Students interested in the terrestrial ecology track in Environmental Sciences have the opportunity to undertake formal course work and research projects that will help prepare them for careers in government, private industry, academia, and non-governmental organizations. Teaching and research facilities located in the newly renovated Lennon Hall include a herbarium, greenhouse, environmental chambers, computer laboratory, and Geographic Information Systems lab. In addition, the College at Brockport, SUNY campus is located near numerous natural areas providing opportunities for teaching and research, including a deciduous forest woodlot on the College at Brockport, SUNY campus, Iroquois National Wildlife Refuge, the Bergen Swamp Preserve, Braddock Bay Wildlife Management Area, Thousand Acre Swamp, Letchworth State Park, and Hamlin Beach State Park.
Faculty and students interested in terrestrial ecology have conducted numerous research projects throughout Western New York. These projects include studies on habitat selection management and breeding biology of grassland birds; influence of Lake Ontario’s water level on marsh vegetation; naturalization and spread of non-native and woody plants in Western New York; effects of military vehicle activity on Henslow’s Sparrows at Fort Drum, New York; created and restored wetlands as habitat for birds and amphibians; small mammal ecology in the Bergen Swamp; ecology of migrant songbirds along the south shore of Lake Ontario; ecology of spotted turtles; amphibian community composition at Iroquois National Wildlife Refuge; and response of forests to removal of invasive shrubs. Since 1993, the active research and teaching program in terrestrial ecology has attracted funding from the National Science Foundation, New York State Department of Environmental Conservation, United States Fish and Wildlife Service, Department of Defense, United States Geological Survey, and other government and private agencies.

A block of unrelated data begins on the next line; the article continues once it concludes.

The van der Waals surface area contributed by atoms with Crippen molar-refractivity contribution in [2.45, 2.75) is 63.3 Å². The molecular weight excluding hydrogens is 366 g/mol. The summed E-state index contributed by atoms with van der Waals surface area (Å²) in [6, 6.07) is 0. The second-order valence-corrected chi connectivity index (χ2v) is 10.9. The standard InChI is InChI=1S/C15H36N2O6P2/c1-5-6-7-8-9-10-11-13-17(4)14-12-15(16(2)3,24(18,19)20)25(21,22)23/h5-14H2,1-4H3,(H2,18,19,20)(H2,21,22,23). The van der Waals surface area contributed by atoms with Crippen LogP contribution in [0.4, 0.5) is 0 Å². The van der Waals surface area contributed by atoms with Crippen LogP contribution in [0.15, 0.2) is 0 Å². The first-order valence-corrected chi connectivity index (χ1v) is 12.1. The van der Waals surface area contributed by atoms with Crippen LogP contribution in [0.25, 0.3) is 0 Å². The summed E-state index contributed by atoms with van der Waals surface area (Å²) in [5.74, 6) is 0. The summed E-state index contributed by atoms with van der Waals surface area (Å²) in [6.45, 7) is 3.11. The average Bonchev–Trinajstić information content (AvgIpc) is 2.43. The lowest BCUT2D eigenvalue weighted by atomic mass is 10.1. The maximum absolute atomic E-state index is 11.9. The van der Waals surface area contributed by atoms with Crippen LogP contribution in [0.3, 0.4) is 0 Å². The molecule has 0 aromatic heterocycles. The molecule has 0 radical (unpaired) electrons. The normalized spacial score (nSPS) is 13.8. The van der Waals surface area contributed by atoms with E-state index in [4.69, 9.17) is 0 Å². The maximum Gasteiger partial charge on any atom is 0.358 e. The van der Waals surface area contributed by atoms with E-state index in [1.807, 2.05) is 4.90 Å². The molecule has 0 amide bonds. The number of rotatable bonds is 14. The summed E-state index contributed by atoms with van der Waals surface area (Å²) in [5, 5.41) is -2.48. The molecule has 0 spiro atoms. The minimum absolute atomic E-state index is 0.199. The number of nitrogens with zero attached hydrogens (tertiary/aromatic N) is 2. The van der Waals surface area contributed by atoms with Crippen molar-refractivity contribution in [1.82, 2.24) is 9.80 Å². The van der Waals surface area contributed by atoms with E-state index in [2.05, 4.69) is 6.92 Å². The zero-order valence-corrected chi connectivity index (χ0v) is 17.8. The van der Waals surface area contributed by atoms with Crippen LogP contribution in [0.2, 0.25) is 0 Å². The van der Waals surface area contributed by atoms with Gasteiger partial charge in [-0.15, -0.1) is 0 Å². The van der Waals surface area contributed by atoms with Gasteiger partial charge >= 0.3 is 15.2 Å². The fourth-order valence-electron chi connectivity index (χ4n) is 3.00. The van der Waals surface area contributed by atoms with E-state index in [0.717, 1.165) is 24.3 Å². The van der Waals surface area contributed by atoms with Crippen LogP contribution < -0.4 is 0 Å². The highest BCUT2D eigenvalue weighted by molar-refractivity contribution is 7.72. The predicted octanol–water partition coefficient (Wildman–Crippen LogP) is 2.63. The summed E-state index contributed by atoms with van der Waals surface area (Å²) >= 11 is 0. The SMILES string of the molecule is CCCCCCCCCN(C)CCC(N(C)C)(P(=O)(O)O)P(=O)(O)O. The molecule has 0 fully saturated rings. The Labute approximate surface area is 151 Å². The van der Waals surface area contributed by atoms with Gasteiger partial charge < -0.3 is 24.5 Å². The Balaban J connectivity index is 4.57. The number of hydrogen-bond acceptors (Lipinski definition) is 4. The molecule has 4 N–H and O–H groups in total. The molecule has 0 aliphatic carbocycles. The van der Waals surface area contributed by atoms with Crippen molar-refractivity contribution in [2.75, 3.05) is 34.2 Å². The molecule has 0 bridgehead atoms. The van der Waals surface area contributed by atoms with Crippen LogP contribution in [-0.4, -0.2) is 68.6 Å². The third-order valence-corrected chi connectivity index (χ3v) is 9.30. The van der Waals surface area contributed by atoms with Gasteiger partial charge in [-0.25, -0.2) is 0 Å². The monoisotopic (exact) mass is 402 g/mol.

Qualified students recently have undertaken internships or employment with the United States Fish and Wildlife Service, United States National Park Service, Department of Defense, and the New York State Department of Environmental Conservation. Other students have gone on to graduate studies at institutions such as the University of Florida, Texas A & M University, and SUNY College of Environmental Science and Forestry.
Dr. Chris Norment's four book of creative nonfiction has been published by the University of North Carolina Press. Entitled "Relicts of a Beautiful Sea: Survival, Extinction, and Conservation in a Desert World," the book interweaves memoir with an exploration of issues related to the evolution and conservation of rare and endangered species in the Death Valley region.
11:00 am, Lennon 218
Predicting High Risk Invasive Ponto-Caspian Fishes in the Great Lakes
Dr. Randal Snyder
Department of Biology
Monday-Friday, 8am - 4pm
Secretary: Deb Dilker